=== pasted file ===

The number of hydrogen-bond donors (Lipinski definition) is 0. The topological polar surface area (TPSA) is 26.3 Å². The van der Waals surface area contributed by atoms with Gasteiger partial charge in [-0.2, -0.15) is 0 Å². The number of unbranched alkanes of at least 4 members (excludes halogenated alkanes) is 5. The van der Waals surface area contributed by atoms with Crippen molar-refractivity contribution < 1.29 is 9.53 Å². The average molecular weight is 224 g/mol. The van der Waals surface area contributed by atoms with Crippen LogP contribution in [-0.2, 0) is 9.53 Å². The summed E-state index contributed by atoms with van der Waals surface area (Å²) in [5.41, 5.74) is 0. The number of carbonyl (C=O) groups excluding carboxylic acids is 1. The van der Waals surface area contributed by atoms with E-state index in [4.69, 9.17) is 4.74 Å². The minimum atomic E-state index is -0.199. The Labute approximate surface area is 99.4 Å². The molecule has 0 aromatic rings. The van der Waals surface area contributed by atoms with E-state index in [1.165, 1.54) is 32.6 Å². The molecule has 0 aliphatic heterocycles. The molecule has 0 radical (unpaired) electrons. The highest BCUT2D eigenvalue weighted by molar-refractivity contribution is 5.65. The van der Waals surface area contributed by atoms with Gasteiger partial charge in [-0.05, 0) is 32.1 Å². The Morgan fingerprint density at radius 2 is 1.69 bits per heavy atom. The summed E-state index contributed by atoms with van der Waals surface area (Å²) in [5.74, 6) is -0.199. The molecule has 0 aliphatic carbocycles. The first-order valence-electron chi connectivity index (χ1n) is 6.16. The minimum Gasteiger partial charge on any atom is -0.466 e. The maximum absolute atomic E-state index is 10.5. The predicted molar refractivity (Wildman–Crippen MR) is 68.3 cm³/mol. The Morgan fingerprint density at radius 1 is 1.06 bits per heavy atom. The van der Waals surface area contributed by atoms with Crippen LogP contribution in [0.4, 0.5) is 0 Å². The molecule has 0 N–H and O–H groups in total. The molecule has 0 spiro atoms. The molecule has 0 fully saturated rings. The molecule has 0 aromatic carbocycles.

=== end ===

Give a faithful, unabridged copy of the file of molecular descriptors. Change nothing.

The number of hydrogen-bond donors (Lipinski definition) is 0. The topological polar surface area (TPSA) is 26.3 Å². The van der Waals surface area contributed by atoms with Gasteiger partial charge in [-0.2, -0.15) is 0 Å². The number of unbranched alkanes of at least 4 members (excludes halogenated alkanes) is 5. The van der Waals surface area contributed by atoms with Crippen molar-refractivity contribution < 1.29 is 9.53 Å². The average molecular weight is 224 g/mol. The van der Waals surface area contributed by atoms with Crippen LogP contribution in [-0.2, 0) is 9.53 Å². The summed E-state index contributed by atoms with van der Waals surface area (Å²) in [5.41, 5.74) is 0. The number of carbonyl (C=O) groups excluding carboxylic acids is 1. The van der Waals surface area contributed by atoms with E-state index in [4.69, 9.17) is 4.74 Å². The minimum atomic E-state index is -0.199. The Labute approximate surface area is 99.4 Å². The molecule has 0 aromatic rings. The van der Waals surface area contributed by atoms with E-state index in [1.165, 1.54) is 32.6 Å². The molecule has 0 aliphatic heterocycles. The molecule has 0 radical (unpaired) electrons. The highest BCUT2D eigenvalue weighted by molar-refractivity contribution is 5.65. The van der Waals surface area contributed by atoms with Gasteiger partial charge in [-0.05, 0) is 32.1 Å². The Morgan fingerprint density at radius 2 is 1.69 bits per heavy atom. The summed E-state index contributed by atoms with van der Waals surface area (Å²) in [5.74, 6) is -0.199. The molecule has 0 aliphatic carbocycles. The first-order valence-electron chi connectivity index (χ1n) is 6.16. The minimum Gasteiger partial charge on any atom is -0.466 e. The maximum absolute atomic E-state index is 10.5. The predicted molar refractivity (Wildman–Crippen MR) is 68.3 cm³/mol. The Morgan fingerprint density at radius 1 is 1.06 bits per heavy atom. The van der Waals surface area contributed by atoms with Crippen LogP contribution in [0.4, 0.5) is 0 Å². The molecule has 0 N–H and O–H groups in total. The molecule has 0 spiro atoms. The molecule has 0 fully saturated rings. The molecule has 0 aromatic carbocycles.